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The Magic Cafe Forum Index » » Tricky business » » Cold Calling + Emailing/Mailing (4 Likes) Printer Friendly Version

Close.Up.Dave
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I had some questions about cold calling and mailing that I couldn't find in other threads. Hoping someone could help me out.

I'm researching businesses to cold call and then follow up with mail and/or email materials.

First, does anyone know of effective ways of building a good list? I'm currently looking at google, friends Facebook pages (the companies they work for), chamber websites, and some others. However, I can't help but feel like the list is still puny at the moment.

Second, for direct mailing, do people think it wise to send a simple postcard, or mail a physical package to those who seem (at least mildly) interested? I don't want to over sell my service, but also don't want to look like junk mail either that a secretary could throw out.

Third, how effective do people think it is to email information versus direct mailing? I have a downloadable brochure and my promo video right on my website. Its much more cost effective for me to email, but then I risk not finding their physical address if I want to do a postcard later in the year for an annual direct mailing. The other problem is them not having something physical to hold on to as a reminder. Then again, people sometimes don't like having things cluttering up their office. A promo packet by a magician could get in their way.

I'd really appreciate some advice. Thanks guys!

Dave
Mindpro
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Every town, city or area, big or small, has it major employers - factories, plants, corporate offices, etc. I always suggest trying these major employers first. The reason is multi-fold butt usually they are not only the major employers, but the pillars of the local business community. They have and often support and sponsor community events, are are often the most likely to hire entertainment at their events for their employees and their families.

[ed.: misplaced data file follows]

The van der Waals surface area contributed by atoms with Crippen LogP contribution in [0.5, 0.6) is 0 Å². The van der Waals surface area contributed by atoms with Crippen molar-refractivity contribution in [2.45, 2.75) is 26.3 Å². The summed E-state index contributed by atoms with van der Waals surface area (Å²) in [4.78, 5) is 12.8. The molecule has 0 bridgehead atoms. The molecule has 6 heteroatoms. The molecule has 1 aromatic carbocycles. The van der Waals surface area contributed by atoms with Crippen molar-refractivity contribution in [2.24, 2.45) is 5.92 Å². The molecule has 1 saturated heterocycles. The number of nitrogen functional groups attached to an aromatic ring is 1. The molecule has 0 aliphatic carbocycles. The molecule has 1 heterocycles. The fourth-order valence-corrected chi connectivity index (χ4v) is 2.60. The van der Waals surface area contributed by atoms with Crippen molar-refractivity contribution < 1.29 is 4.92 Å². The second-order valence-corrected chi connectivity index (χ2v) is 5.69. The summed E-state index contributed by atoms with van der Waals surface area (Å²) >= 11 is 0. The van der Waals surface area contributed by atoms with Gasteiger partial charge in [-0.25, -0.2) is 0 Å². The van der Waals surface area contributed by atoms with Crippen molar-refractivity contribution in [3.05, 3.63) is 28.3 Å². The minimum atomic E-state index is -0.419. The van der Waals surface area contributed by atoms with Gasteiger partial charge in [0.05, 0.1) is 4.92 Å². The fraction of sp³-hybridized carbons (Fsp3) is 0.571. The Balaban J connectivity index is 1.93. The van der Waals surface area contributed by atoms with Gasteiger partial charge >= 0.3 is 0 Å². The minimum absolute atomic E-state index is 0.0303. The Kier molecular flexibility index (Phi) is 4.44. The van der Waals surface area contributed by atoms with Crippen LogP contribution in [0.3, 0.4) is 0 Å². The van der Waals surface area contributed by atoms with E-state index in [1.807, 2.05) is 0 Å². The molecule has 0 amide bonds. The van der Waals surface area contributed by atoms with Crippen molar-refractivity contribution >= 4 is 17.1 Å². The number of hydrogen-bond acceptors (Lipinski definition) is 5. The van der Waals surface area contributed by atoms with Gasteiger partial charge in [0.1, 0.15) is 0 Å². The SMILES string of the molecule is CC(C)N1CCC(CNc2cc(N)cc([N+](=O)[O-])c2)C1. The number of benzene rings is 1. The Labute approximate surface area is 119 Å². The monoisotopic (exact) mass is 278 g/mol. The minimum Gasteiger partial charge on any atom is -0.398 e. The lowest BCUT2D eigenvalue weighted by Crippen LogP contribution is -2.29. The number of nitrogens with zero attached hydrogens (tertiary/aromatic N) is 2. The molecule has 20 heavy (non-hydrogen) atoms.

The singlemost best answer to your question in my opinion is "all the above". For most efforts it is a multi-faceted campaign or effort that gets the job done. The plan is to reach your goal of getting your materials before them and ultimately booking a gig. This may take a multi-step process, for once you have it down and in place, it typically is as simple as just repeating it.

Begin with prospecting. This is great by cold calling or by a basic post card mailing. The goal of prospecting is to get direct names and leads. Follow-up my several methods - phone, e-mail, regular mailings, etc. Timimg of your efforts or campaigns is also important and of course will increase your chances of interest and success.

I have been to the point for about 7 or 8 years that all I do is e-mail. Email of course past clients and previous contacts (also agents), but also for prospecting. When you only do one, method you may expect only minimal results but because my database is rather large this amount is still very good for me. When it comes to e-mail campaigns, it's all about your size...the size of your list.